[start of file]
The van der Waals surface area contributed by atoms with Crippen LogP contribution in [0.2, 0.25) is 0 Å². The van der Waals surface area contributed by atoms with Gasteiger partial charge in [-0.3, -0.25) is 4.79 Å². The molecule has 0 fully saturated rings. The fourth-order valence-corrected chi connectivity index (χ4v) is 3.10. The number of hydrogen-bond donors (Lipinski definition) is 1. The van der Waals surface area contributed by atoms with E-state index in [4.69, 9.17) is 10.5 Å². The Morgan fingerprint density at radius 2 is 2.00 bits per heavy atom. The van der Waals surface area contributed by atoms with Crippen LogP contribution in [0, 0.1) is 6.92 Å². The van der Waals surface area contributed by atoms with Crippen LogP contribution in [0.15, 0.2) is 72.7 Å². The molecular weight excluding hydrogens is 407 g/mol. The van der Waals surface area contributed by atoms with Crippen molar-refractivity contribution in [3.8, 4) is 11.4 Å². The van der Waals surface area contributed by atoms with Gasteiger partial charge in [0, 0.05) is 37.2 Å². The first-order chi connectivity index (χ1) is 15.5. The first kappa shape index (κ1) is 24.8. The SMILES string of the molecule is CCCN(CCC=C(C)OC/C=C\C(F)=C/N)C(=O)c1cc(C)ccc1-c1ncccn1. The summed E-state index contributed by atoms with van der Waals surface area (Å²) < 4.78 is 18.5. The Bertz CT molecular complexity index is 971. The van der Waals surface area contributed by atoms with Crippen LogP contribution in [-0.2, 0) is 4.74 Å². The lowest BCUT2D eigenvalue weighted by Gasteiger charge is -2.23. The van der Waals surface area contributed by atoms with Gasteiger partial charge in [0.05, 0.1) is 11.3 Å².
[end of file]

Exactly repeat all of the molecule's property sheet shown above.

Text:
The van der Waals surface area contributed by atoms with Crippen LogP contribution in [0.2, 0.25) is 0 Å². The van der Waals surface area contributed by atoms with Gasteiger partial charge in [-0.3, -0.25) is 4.79 Å². The molecule has 0 fully saturated rings. The fourth-order valence-corrected chi connectivity index (χ4v) is 3.10. The number of hydrogen-bond donors (Lipinski definition) is 1. The van der Waals surface area contributed by atoms with E-state index in [4.69, 9.17) is 10.5 Å². The Morgan fingerprint density at radius 2 is 2.00 bits per heavy atom. The van der Waals surface area contributed by atoms with Crippen LogP contribution in [0, 0.1) is 6.92 Å². The van der Waals surface area contributed by atoms with Crippen LogP contribution in [0.15, 0.2) is 72.7 Å². The molecular weight excluding hydrogens is 407 g/mol. The van der Waals surface area contributed by atoms with Crippen molar-refractivity contribution in [3.8, 4) is 11.4 Å². The van der Waals surface area contributed by atoms with Gasteiger partial charge in [0, 0.05) is 37.2 Å². The first-order chi connectivity index (χ1) is 15.5. The first kappa shape index (κ1) is 24.8. The SMILES string of the molecule is CCCN(CCC=C(C)OC/C=C\C(F)=C/N)C(=O)c1cc(C)ccc1-c1ncccn1. The summed E-state index contributed by atoms with van der Waals surface area (Å²) < 4.78 is 18.5. The Bertz CT molecular complexity index is 971. The van der Waals surface area contributed by atoms with Crippen LogP contribution in [-0.2, 0) is 4.74 Å². The lowest BCUT2D eigenvalue weighted by Gasteiger charge is -2.23. The van der Waals surface area contributed by atoms with Gasteiger partial charge in [0.05, 0.1) is 11.3 Å².